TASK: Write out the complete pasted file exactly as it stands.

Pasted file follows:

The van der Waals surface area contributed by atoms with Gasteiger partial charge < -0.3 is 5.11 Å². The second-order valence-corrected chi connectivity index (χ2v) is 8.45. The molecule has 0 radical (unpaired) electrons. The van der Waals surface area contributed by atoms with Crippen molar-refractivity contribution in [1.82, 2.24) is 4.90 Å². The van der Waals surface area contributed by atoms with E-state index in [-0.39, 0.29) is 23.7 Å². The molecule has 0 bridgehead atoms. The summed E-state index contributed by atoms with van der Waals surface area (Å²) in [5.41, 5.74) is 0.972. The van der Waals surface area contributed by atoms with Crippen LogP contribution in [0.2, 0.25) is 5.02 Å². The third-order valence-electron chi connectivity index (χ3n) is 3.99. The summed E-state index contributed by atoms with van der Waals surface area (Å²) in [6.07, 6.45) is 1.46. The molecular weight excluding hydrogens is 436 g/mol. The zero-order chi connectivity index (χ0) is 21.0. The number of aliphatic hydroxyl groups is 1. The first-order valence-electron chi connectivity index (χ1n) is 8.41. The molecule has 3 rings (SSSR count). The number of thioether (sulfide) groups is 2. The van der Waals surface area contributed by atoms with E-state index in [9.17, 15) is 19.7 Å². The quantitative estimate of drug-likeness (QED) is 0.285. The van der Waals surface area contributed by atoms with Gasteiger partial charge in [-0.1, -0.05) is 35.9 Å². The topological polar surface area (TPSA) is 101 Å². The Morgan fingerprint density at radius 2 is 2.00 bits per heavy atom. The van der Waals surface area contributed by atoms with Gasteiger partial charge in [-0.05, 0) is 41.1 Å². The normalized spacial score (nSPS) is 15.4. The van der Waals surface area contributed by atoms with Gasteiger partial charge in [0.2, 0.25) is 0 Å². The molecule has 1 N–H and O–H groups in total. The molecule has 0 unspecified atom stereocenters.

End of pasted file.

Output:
The van der Waals surface area contributed by atoms with Gasteiger partial charge < -0.3 is 5.11 Å². The second-order valence-corrected chi connectivity index (χ2v) is 8.45. The molecule has 0 radical (unpaired) electrons. The van der Waals surface area contributed by atoms with Crippen molar-refractivity contribution in [1.82, 2.24) is 4.90 Å². The van der Waals surface area contributed by atoms with E-state index in [-0.39, 0.29) is 23.7 Å². The molecule has 0 bridgehead atoms. The summed E-state index contributed by atoms with van der Waals surface area (Å²) in [5.41, 5.74) is 0.972. The van der Waals surface area contributed by atoms with Crippen LogP contribution in [0.2, 0.25) is 5.02 Å². The third-order valence-electron chi connectivity index (χ3n) is 3.99. The summed E-state index contributed by atoms with van der Waals surface area (Å²) in [6.07, 6.45) is 1.46. The molecular weight excluding hydrogens is 436 g/mol. The zero-order chi connectivity index (χ0) is 21.0. The number of aliphatic hydroxyl groups is 1. The first-order valence-electron chi connectivity index (χ1n) is 8.41. The molecule has 3 rings (SSSR count). The number of thioether (sulfide) groups is 2. The van der Waals surface area contributed by atoms with E-state index in [9.17, 15) is 19.7 Å². The quantitative estimate of drug-likeness (QED) is 0.285. The van der Waals surface area contributed by atoms with Gasteiger partial charge in [-0.1, -0.05) is 35.9 Å². The topological polar surface area (TPSA) is 101 Å². The Morgan fingerprint density at radius 2 is 2.00 bits per heavy atom. The van der Waals surface area contributed by atoms with Gasteiger partial charge in [-0.05, 0) is 41.1 Å². The normalized spacial score (nSPS) is 15.4. The van der Waals surface area contributed by atoms with Gasteiger partial charge in [0.2, 0.25) is 0 Å². The molecule has 1 N–H and O–H groups in total. The molecule has 0 unspecified atom stereocenters.